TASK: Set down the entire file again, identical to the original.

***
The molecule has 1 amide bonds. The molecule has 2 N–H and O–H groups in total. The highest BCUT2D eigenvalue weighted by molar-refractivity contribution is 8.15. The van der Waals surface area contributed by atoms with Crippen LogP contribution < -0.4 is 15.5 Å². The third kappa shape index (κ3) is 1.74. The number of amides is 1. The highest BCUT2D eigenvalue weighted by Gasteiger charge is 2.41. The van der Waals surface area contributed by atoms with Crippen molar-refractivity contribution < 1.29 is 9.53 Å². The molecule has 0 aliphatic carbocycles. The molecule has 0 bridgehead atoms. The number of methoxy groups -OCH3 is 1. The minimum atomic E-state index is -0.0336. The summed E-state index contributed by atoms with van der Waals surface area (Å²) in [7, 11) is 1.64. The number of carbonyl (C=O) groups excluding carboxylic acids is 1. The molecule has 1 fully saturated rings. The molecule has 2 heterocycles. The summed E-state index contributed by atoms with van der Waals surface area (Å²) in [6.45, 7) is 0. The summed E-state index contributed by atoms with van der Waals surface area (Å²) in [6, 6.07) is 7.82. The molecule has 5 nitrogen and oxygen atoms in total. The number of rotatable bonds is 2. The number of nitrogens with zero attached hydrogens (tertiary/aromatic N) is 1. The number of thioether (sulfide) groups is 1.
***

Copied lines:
The molecule has 1 amide bonds. The molecule has 2 N–H and O–H groups in total. The highest BCUT2D eigenvalue weighted by molar-refractivity contribution is 8.15. The van der Waals surface area contributed by atoms with Crippen LogP contribution < -0.4 is 15.5 Å². The third kappa shape index (κ3) is 1.74. The number of amides is 1. The highest BCUT2D eigenvalue weighted by Gasteiger charge is 2.41. The van der Waals surface area contributed by atoms with Crippen molar-refractivity contribution < 1.29 is 9.53 Å². The molecule has 0 aliphatic carbocycles. The molecule has 0 bridgehead atoms. The number of methoxy groups -OCH3 is 1. The minimum atomic E-state index is -0.0336. The summed E-state index contributed by atoms with van der Waals surface area (Å²) in [7, 11) is 1.64. The number of carbonyl (C=O) groups excluding carboxylic acids is 1. The molecule has 1 fully saturated rings. The molecule has 2 heterocycles. The summed E-state index contributed by atoms with van der Waals surface area (Å²) in [6.45, 7) is 0. The summed E-state index contributed by atoms with van der Waals surface area (Å²) in [6, 6.07) is 7.82. The molecule has 5 nitrogen and oxygen atoms in total. The number of rotatable bonds is 2. The number of nitrogens with zero attached hydrogens (tertiary/aromatic N) is 1. The number of thioether (sulfide) groups is 1.